The first time I sent off my manuscript, I’d expected it to end in failure, but I expected to become the exception that proves the rule. I thought it was all overexaggerated in the way most things on the internet have become. A good story is a good story regardless who reads it, but that’s not the case. My first proposal found itself ignored. As did the next few attempts. In response, I did what I’ve always done. I rewrote my last draft.

The problem is, Literary agents aren’t looking for the next best writer or even the best story. They’re looking at a load of different factors. They want to know what market they can sell the book, which one of their contacts may find the book interesting, or if the author is someone they’d like to work with. I spent much of my time trying to write a great story. It was rejected. Now, I’m trying not to let my hard work go to waste.

#6 Rules Were Meant to Be Broken

The road to hell is paved with adverbs, apparently. That’s a piece of Stephan Kings writing advice. Words that end in -ly usually modify verbs, adjectives or nouns. I agree with this advice in principle, but I also believe they’re necessary at times. Adverbs can litter writing and weaken it, most notably, if writers use it to avoid stronger, more colourful descriptive prose.

King also notes that it often asks for more words than necessary when using an adverb. For example, ‘I’m here’ he said loudly, vs ‘I’m here,’ he yelled, shouted, exclaimed, screamed, cried, or bellowed, depending on the emotion you’d like to capture. But that’s another rule, never use two words when one will do.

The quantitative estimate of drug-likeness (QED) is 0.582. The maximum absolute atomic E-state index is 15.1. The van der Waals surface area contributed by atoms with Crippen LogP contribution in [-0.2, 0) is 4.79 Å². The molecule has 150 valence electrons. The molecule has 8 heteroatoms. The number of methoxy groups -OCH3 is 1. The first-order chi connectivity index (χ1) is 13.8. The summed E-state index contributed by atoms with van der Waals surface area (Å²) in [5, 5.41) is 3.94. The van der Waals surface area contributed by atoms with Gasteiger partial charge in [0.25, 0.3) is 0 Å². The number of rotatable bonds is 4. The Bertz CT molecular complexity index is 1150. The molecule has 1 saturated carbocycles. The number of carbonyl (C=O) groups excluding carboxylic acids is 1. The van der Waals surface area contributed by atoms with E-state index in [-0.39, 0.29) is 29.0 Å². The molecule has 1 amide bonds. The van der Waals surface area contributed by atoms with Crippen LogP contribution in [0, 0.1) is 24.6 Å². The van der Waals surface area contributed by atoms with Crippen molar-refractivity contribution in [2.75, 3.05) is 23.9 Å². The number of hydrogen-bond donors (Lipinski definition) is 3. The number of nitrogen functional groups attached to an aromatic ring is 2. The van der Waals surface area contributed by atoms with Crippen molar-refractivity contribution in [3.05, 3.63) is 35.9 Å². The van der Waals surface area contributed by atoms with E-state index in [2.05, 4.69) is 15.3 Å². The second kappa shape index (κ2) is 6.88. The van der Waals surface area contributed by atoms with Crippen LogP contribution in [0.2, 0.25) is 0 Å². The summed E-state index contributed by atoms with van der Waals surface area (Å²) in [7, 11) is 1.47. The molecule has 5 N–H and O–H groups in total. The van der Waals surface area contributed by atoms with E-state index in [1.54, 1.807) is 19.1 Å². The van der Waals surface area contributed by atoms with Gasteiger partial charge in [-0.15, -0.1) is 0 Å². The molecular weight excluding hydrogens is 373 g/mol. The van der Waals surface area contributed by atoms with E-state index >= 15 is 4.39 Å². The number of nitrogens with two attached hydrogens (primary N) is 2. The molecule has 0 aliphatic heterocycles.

Note, however, that the original King quote is in the passive voice. It hasn’t stopped the quote from spreading like wildfire around the internet and writers’ group. But it has pushed a common misconception that adverbs are an evil in need of elimination. The truth is, sometimes, rules are best left to those not trying to achieve anything remarkable. How can art conform without starting to appear the same? Everything evolves.

#7 I Might Never Stop – The Writer’s Loops

Everything revolves. It’s the writer’s circle of life. You discover a great idea and race to some form of writing implement. A pen and pad if you’re a traditionalist, and a laptop if you’re anybody else. You write it down and leave it to marinate as you sleep, work or enjoy non-writing related activities with pride because you’ve written something amazing.

Then, you sit down to edit the piece and wonder what on earth you were thinking to have written such drivel. But you’re a writer. You don’t quit. You rewrite, and rewrite, and rework and shape the document into a coherent piece of work until you’re ready for a final edit. But something isn’t right. Something’s missing, or out of place. There’s only one thing you can do, at least I haven’t found a way forward yet. The monotonous writer’s loop revolves without an end. And rewrite.

To this day, I can’t break from the cycle. I believe this will be my final edit, that I’m happy with the story, but I’ll read another book or finding inspiration somewhere. Or, I’ll simply succumb to insecurity. Although I’ll refuse to quit. I’ll keep rewriting, even if it means never seeing my book in print. I’m enjoying myself.

That’s it. There’s probably a few more lessons that I forgot too mention, but they’re some of the main points. I’m sure I’ll remember a few others as I hit publish, but by then it’ll be too late. But I’ll always need content for another post, so maybe I’ll write part two. But enough about me. Is there anything you wish you’d known before you started? Let me know with a comment.